Champions in the making

Sri Chinmoy: In your book Champions in the Making, you have said nothing about your personal achievements. You have written all about your friends, colleagues and competitors. You speak about Jesse Owens, Metcalfe and others, but you don't say anything about your own achievements.

Mr. Jordan: There's not much to say about me, but there's a lot to say about them. They are the ones who have done so much. They've been the inspiration; they've been the great athletes. I get more fun out of talking about people that I like and people who have done something than I get out of talking about myself. It's fun to discuss my philosophy if that philosophy can help other people. I was chatting with some of your students before you came, and I tried to express my feeling about people who are winners. Sometimes the world looks upon the first-place man as the only winner; yet everybody who takes part is the winner.

Sri Chinmoy: Who made him the winner? Just because all the rest of us lost, he became the winner. If he had run all by himself, then nobody would have appreciated him. So many times people have run on their own and broken records, but nobody believes it. Nobody believes that you have broken a record when you run alone.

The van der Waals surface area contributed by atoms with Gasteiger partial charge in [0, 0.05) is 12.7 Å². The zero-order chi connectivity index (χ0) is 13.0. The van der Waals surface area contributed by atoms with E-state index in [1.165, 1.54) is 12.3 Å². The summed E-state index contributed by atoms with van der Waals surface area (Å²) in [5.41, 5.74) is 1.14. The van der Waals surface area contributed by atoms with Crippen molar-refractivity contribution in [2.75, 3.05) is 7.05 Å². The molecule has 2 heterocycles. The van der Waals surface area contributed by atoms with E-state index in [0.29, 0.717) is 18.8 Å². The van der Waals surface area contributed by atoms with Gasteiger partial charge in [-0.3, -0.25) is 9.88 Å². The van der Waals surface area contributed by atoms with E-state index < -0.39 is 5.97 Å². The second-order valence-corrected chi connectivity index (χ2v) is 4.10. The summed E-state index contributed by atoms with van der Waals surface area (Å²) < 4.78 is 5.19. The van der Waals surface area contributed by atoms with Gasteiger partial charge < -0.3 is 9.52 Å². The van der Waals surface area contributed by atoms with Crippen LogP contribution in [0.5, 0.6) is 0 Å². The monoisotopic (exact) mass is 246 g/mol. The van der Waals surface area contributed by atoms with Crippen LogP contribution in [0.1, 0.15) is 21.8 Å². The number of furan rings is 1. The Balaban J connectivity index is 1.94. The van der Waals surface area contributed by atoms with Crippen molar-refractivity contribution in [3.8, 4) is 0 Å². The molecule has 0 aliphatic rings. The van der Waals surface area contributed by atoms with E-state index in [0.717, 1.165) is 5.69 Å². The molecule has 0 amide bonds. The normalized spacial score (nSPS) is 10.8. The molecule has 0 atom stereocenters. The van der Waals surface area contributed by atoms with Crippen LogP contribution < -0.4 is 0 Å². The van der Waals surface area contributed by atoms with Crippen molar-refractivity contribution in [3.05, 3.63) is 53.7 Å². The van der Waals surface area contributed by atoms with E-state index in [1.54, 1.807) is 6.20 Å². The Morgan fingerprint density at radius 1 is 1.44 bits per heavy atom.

Mr. Jordan: That's right. My feeling is that the winner can come from any level — first, second, third, fourth, fifth or very last — providing he sets goals, works hard, achieves a new pinnacle in his life and just takes part to the best of his ability. This is a winner, and to just worship at the shrine of number one is a mistake because everyone is a part of the process. If there weren't a lot of people there, there couldn't be a winner. If you were all by yourself, you couldn't place first. You've got to have other people. So everyone plays a part in making the winner a winner. We all take part. We all have a piece of the action. We all do something and we all contribute and share.